Monday, September 25, 2006

OA Librarians and Societies: Two Perspectives

T. Scott Plutchak thinks we OA advocates are too hard on societies; you can read his blogpot It Gets Lonely Out Here. My sympathies to T. Scott, who reports to one of the very few provosts who signed the letter opposing FRPAA. This has to be a lonely situation for an OA advocate.

Dorothea Salo on Caveat Lector presents another point of view in her blogpost Unyielding opposition?. As Dorothea points out, it would be a lot easier to be supportive of scholarly societies if they did not themselves exhibit unyielding opposition to open access, FRPAA, NIH, PubChem, etc.

Personally, I am completely against this anti-OA activities on the part of some scholarly societies, but totally for the concept of scholarly societies. I think libraries should work cooperatively with societies to provide support - financial and technical, not just moral - to enable scholarly societies to transition to open access.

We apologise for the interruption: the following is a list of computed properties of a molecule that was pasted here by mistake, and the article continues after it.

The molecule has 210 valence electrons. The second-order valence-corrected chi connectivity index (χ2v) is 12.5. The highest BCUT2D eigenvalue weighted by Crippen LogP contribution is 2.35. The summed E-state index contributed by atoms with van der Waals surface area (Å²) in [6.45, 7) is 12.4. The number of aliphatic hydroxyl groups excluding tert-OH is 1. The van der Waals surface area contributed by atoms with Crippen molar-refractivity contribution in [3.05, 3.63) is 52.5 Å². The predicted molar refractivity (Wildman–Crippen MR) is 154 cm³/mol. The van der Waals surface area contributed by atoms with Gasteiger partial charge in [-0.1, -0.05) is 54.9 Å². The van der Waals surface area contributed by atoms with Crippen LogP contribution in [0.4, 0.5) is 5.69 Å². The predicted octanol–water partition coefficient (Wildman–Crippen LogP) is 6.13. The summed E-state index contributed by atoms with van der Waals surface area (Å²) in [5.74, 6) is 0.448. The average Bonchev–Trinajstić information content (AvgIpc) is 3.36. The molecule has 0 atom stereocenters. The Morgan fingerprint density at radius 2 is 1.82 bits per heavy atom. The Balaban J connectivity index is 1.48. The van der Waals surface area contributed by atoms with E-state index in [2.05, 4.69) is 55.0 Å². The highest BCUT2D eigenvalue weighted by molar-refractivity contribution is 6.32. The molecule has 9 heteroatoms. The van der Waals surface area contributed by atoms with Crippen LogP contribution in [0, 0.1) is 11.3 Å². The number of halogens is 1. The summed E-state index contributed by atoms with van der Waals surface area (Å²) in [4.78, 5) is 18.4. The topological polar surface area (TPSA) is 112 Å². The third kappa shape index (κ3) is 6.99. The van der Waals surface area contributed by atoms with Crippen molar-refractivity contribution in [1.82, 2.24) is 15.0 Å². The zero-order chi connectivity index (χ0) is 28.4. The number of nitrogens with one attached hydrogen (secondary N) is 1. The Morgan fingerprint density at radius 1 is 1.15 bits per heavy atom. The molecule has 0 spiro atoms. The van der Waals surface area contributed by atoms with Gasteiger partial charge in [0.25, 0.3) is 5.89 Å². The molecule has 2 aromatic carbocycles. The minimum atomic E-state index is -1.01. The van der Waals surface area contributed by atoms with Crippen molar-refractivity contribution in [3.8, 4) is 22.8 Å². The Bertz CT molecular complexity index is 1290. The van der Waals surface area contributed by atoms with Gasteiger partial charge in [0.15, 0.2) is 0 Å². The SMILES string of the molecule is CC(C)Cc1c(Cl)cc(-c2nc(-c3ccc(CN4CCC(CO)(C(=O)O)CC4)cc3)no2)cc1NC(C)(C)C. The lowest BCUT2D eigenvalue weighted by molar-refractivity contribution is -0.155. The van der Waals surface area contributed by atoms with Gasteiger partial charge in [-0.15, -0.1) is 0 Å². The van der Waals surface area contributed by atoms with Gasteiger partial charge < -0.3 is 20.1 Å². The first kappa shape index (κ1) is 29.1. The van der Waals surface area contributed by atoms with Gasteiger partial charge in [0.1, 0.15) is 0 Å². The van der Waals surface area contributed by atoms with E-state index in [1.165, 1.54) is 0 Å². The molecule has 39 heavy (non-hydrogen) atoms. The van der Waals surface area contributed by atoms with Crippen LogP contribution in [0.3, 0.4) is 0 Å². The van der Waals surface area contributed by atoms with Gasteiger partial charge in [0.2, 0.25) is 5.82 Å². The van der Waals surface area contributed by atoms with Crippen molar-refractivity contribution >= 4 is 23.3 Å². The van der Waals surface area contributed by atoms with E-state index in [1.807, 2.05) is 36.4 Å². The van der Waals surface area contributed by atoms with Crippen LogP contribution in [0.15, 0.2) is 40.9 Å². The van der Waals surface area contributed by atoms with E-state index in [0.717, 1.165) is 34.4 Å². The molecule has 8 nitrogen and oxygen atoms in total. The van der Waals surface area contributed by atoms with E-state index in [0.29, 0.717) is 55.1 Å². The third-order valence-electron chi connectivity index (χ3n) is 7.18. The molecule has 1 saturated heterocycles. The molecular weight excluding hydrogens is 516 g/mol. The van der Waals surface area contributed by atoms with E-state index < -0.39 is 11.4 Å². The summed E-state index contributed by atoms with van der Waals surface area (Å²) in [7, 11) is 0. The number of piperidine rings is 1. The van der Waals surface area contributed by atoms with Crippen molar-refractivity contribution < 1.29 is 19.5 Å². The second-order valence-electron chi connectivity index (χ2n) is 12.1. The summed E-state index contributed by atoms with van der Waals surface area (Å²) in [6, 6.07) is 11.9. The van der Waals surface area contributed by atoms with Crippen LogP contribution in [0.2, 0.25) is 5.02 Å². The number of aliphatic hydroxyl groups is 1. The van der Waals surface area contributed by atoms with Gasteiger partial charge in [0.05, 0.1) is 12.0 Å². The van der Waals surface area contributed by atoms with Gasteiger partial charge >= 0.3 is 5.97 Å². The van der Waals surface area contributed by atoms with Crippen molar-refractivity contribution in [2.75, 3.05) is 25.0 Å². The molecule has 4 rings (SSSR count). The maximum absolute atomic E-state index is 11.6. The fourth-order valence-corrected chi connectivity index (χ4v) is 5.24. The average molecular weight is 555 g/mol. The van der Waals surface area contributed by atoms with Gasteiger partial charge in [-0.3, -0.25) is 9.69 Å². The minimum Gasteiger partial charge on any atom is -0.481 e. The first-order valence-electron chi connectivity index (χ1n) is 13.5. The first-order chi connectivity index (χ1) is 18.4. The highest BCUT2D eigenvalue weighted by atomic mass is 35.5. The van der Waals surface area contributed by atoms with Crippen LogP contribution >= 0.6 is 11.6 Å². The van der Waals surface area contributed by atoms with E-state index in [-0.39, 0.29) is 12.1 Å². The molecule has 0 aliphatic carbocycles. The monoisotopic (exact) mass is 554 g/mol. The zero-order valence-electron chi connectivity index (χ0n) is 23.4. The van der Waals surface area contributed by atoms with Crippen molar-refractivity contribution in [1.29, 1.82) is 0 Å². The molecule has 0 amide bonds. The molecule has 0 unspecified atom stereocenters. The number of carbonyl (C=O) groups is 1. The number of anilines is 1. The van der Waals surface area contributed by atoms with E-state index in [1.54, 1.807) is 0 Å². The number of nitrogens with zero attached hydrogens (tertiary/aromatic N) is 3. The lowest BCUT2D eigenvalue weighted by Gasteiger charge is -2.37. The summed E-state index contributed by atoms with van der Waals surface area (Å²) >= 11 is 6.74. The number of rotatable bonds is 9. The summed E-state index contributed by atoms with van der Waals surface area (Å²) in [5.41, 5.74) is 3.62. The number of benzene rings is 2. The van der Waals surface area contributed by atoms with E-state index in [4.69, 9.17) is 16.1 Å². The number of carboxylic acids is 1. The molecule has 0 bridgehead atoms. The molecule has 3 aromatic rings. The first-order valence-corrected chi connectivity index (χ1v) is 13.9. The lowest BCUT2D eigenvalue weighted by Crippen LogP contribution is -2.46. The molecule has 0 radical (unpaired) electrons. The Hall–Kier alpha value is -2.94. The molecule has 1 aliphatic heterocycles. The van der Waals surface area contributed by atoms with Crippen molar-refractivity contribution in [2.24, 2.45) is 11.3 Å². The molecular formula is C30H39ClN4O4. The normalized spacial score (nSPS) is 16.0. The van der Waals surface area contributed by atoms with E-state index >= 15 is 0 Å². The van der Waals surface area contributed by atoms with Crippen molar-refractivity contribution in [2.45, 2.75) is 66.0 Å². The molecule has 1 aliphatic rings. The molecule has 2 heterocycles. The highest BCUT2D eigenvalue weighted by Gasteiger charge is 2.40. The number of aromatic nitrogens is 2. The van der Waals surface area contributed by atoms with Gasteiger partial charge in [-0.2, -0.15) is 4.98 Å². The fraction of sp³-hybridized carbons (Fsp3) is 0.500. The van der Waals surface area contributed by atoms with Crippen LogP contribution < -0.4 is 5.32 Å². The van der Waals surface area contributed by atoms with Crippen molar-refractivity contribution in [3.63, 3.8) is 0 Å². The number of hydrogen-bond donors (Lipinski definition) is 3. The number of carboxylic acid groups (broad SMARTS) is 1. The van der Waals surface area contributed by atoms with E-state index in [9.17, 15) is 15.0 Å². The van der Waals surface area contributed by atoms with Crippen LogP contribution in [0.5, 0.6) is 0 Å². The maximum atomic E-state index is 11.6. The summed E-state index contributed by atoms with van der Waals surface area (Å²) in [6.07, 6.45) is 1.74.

Another of Dorothea's points: "I may be alone in this, but I’m also irked by one specific phrase I see in scholarly publishers’ contributions to the open-access debate: “subscription-funded activities.” I’ll make my stance as clear as I know how: libraries are not responsible for supporting society activities unrelated to the scholarly literature".

You're not alone, Dorothea. When we have a scholarly communications system that has been in crisis for decades, it is irreponsible to charge more than necessary to fund other activities.

Thanks to Peter Suber on Open Access News for pointing out these two blogposts.

This post reflects my personal opinion only and does not represent the opinions or policy of the BC Electronic Library Network or the Simon Fraser University Library.

1 comment:

Marcus said...

I must say that T. Scott's "loneliness" isn't because of his interactions with his provost but because of what he sees as the implacable stance of some librarian OA advocates. According to the post, he actually gets along with the provost well and respects the values behind the provost's opposition to FRPAA.